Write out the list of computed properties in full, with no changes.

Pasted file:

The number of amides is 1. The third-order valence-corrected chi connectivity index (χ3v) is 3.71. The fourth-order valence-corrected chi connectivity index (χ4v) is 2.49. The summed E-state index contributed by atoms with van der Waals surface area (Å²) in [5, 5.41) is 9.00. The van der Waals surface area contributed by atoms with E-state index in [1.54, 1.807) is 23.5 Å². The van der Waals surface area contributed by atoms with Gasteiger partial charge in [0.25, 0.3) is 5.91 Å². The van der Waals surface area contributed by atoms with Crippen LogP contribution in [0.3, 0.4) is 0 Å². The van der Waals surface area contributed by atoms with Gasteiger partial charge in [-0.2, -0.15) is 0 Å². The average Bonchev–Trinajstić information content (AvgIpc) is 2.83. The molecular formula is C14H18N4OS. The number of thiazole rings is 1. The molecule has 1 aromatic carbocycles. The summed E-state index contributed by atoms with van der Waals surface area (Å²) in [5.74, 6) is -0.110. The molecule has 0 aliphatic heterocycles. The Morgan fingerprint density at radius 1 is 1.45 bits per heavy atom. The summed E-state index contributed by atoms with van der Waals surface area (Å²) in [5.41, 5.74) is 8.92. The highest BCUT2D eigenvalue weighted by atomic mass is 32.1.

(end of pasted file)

The number of amides is 1. The third-order valence-corrected chi connectivity index (χ3v) is 3.71. The fourth-order valence-corrected chi connectivity index (χ4v) is 2.49. The summed E-state index contributed by atoms with van der Waals surface area (Å²) in [5, 5.41) is 9.00. The van der Waals surface area contributed by atoms with E-state index in [1.54, 1.807) is 23.5 Å². The van der Waals surface area contributed by atoms with Gasteiger partial charge in [0.25, 0.3) is 5.91 Å². The van der Waals surface area contributed by atoms with Crippen LogP contribution in [0.3, 0.4) is 0 Å². The van der Waals surface area contributed by atoms with Gasteiger partial charge in [-0.2, -0.15) is 0 Å². The average Bonchev–Trinajstić information content (AvgIpc) is 2.83. The molecular formula is C14H18N4OS. The number of thiazole rings is 1. The molecule has 1 aromatic carbocycles. The summed E-state index contributed by atoms with van der Waals surface area (Å²) in [5.74, 6) is -0.110. The molecule has 0 aliphatic heterocycles. The Morgan fingerprint density at radius 1 is 1.45 bits per heavy atom. The summed E-state index contributed by atoms with van der Waals surface area (Å²) in [5.41, 5.74) is 8.92. The highest BCUT2D eigenvalue weighted by atomic mass is 32.1.